Leading accelerator program Startmate opens applications for fourth intake

10:26PM | Monday, 7 October

Designed to turn Australian technical founders into successful global entrepreneurs, one of Australia’s first start-up accelerators Startmate is now open for applications.   The program will run next year from January to May. Companies will spend three months in Sydney and two in San Francisco.   Startmate is seeking around eight companies, which will receive $50,000 in seed capital, in exchange for 7.5% equity.   Startmate co-founder Niki Scevak told StartupSmart they’re seeking founders with big dreams and plans.   “Beyond the very product centric technical team, we’re looking for people with large ambitions, the crazier the idea the better. We really want to work with teams who want to make a big difference in the world, so the scale of the ambition is what we’ll be selecting,” Scevak says.   He says they’re committed to approaching each pitched idea with an open mind, adding that being the hundredth start-up to tackle an idea didn’t hurt Google, Facebook or Atlassian.   “Anyone doing anything in an incredibly crowded area will be taken as seriously as brand new ideas. The ideas may sound incremental, but it really does matter why the founders have chosen to pursue this idea, and if they have a unique insight into it,” Scevak says.   “It’s about why they care about their customers and if they have an authentic connection to the market. We look for what in their lives have driven them to this idea.”   The program includes an impressive line-up of mentors including Atlassian co-founders Mike Cannon-Brookes and Scott Farquhar; Tjoos co-founder Bart Jellema; and Spreets co-founder Dean McEvoy, as well as several partners from Square Peg Capital and Blackbird Ventures.   This will be the fourth intake for the program. Previous participants include BugCrowd and NinjaBlocks.   Start-ups can apply via Angel List.

Friends in high places: The rich listers investing in Australian start-ups

10:50PM | Monday, 7 October

It takes many things to get a business off the ground.   It takes a flash of insight, plenty of drive, and good advice. It takes savvy staff and helpful networks. It also takes something few start-up founders have to begin with: money.   Australia’s venture capital industry is growing and maturing. But the funds to finance start-ups don’t just come from high finance. Increasingly, a generation of Australian entrepreneurs who made or grew their fortunes over the past decade are investing their money back into start-ups, either directly or through niche venture-capital firms. Through this, they’re helping build a start-up ecosystem able to support new, growing start-ups, using the spoils of yesterday’s success stories.   Here are just a few rich listers putting some of their money back where it came from.   James Packer   In many ways the trailblazer in this regard was James Packer, who made a fortune investing in companies like SEEK and Carsales.com.au a decade ago.   While by no means a successful start-up leader (Packer inherited most of his money), he has nonetheless grown his fortune through savvy start-up investing, a passion that doesn’t appear to have ebbed with time.   Packer bought a 25% stake in SEEK for $33 million in 2003. When the business listed, Packer’s stake was worth $150 million. By the time he sold out, he had made $440 million from his investment.   He was also an early investor in Carsales.com.au, putting $100 million for a stake in the company that sold for $500 million a few years later.   Those were some of the best dot.com investments ever made in Australia, and, perhaps spurred by his early success, Packer has continued to invest in start-ups with potential to disrupt their industries.   One of his most recent investments was last month in taxi app goCatch, which could radically disrupt Australia’s cab companies and Australia’s Cabcharge monopoly by allowing passengers to book a taxi by directly liaising with the driver.   Paul Bassat   Packer is joined in his goCatch investment by Paul Bassat, a cofounder of SEEK who’s since left running the business to his brother while he focuses on investing.   Bassat is the cofounder and joint chairman of Square Peg Capital, a newly minted venture capital firm that’s already put money into a heap of start-ups like beauty-box business Bella Box and design start-up Canva.   “First and foremost, we want to back fantastic people who are smart, passionate and high integrity,” Bassat told StartupSmart when Square Peg was formed a few months ago.   “For businesses that have been around for a few years and have a bit more traction, the question of if they’re solving a problem has been partially answered. If it’s an early stage business without a track record, we want to know exactly what the problem you’re trying to solve is if you’re actually solving it, in a unique and differentiated way.”   Bassat is also a mentor at Startmate, which offers mentoring and seed financing to online and software start-ups.   Mike Cannon-Brookes and Scott Farquhar   Bassat isn’t the only rich lister to volunteer his time mentoring young companies.   Scott Farquhar and Mike Cannon-Brookes, who cofounded Atlassian and for two years have topped the BRW Young Rich list, are also mentors at Startmate.   Last year, Cannon-Brookes also invested in Shoes of Prey, which gives shoe lovers the chance to customise every part of their shoes online and have a unique pair created and shipped.   Both Atlassian cofounders put money earlier this year into Ninja Blocks, a Sydney start-up that builds devices that let people link their devices to physical things in their homes (‘SMS me when the washing is done’, for example).   This story first appeared on SmartCompany.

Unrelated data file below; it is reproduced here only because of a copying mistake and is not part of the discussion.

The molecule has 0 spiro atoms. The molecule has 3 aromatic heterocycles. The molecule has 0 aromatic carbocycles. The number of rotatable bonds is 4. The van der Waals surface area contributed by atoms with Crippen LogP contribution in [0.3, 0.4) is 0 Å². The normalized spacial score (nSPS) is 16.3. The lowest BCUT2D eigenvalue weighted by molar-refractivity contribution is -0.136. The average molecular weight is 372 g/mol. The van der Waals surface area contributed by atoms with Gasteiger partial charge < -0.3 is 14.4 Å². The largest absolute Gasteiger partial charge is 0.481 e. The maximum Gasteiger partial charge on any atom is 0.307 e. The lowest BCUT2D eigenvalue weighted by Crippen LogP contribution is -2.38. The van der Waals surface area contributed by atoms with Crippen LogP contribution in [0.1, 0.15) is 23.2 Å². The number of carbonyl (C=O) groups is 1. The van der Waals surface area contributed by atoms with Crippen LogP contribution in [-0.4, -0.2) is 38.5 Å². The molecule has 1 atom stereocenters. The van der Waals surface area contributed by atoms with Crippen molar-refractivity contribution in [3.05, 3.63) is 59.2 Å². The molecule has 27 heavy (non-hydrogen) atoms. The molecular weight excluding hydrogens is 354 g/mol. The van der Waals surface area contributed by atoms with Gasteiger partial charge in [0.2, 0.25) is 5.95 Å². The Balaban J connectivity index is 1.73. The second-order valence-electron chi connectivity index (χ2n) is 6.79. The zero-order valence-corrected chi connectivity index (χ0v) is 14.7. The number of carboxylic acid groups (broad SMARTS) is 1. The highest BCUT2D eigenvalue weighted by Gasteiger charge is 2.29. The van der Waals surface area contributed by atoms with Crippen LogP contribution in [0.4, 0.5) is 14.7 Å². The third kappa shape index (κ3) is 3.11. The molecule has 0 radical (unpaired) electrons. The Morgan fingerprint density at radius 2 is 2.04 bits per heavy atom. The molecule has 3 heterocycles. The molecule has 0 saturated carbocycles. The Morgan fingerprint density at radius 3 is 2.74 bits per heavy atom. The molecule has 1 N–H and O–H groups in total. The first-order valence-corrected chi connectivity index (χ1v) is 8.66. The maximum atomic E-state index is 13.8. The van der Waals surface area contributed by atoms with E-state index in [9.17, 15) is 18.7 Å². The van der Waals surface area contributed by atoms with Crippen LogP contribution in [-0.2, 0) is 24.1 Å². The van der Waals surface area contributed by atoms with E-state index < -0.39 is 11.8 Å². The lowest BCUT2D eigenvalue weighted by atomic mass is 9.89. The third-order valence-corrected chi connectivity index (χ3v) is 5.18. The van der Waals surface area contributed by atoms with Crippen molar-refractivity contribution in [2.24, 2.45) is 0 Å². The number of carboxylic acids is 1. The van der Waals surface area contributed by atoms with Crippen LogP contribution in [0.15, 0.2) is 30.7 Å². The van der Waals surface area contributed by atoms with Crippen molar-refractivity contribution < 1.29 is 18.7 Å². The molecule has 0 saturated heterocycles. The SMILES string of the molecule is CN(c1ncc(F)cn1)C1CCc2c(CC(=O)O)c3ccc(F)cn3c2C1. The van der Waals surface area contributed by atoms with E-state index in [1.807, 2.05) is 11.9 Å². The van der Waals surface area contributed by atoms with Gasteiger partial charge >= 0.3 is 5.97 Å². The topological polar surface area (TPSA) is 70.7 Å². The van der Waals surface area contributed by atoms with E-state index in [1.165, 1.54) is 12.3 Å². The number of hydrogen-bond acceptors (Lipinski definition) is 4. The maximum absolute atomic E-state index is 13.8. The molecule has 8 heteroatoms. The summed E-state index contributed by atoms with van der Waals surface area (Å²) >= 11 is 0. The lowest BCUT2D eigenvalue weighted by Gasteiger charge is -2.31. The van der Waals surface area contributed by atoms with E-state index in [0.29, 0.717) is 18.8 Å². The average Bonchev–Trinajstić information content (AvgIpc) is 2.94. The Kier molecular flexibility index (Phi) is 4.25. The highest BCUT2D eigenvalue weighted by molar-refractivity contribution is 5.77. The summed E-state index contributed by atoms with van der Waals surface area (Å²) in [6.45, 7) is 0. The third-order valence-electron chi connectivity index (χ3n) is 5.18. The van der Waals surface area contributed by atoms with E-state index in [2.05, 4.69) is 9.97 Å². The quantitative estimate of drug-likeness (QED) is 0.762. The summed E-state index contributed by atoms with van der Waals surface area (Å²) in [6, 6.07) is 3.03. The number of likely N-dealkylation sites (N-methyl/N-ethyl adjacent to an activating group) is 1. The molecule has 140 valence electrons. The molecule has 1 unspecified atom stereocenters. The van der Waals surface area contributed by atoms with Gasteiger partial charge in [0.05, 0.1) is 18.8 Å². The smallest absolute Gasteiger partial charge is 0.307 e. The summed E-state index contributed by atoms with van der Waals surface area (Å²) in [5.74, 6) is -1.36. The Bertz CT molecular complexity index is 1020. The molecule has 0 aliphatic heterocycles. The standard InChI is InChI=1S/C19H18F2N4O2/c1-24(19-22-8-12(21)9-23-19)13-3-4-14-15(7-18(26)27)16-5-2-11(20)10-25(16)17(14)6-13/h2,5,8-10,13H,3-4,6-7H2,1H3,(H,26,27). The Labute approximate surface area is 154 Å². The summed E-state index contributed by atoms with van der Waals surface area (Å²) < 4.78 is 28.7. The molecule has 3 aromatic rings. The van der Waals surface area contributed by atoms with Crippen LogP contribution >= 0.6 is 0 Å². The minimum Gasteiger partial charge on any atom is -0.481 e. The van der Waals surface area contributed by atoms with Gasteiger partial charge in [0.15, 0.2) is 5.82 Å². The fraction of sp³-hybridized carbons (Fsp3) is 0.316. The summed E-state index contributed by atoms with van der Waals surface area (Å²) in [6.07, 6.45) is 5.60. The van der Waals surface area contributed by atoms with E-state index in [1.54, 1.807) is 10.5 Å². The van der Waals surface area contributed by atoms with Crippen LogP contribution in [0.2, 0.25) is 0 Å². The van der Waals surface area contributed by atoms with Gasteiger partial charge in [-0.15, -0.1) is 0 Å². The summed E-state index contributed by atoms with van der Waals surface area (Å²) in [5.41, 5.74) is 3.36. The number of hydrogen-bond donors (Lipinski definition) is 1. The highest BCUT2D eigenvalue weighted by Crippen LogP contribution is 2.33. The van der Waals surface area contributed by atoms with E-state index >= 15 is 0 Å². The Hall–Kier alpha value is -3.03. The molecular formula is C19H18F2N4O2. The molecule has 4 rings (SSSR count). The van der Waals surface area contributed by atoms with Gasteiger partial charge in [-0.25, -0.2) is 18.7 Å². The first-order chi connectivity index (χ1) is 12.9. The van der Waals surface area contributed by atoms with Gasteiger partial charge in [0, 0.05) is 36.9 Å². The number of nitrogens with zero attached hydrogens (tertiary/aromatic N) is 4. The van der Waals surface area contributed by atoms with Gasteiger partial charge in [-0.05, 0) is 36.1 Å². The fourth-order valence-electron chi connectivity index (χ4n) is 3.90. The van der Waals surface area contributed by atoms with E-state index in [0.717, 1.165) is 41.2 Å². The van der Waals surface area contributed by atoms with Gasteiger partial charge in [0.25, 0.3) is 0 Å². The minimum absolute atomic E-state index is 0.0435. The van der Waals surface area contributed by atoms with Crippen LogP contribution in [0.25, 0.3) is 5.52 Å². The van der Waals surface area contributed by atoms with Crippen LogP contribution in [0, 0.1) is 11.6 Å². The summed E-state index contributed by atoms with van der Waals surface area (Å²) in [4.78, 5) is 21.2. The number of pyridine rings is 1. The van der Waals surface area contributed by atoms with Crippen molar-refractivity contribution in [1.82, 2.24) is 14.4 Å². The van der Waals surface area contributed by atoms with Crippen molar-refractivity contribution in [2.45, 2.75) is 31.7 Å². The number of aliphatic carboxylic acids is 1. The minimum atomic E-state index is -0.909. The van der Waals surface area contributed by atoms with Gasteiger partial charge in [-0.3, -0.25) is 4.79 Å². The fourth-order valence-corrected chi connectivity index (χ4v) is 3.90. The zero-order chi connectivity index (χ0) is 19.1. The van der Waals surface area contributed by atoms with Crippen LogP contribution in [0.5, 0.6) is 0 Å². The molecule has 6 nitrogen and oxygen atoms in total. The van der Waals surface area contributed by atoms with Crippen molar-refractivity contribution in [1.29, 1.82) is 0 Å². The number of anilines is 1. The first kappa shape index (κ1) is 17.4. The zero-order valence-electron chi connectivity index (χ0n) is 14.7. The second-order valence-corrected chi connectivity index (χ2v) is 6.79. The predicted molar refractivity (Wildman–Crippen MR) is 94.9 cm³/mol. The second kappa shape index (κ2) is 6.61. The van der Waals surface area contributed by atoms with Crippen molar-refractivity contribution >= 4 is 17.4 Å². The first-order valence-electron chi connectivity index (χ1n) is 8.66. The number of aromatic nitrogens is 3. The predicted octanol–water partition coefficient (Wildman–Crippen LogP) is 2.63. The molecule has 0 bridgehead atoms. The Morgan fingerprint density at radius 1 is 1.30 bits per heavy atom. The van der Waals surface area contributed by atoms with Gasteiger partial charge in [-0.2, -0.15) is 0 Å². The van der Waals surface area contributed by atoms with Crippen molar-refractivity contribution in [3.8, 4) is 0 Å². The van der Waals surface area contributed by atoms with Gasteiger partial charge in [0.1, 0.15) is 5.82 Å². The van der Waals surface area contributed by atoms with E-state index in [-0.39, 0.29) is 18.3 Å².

Tinkler out but most made a killing: Secrets of the Young Rich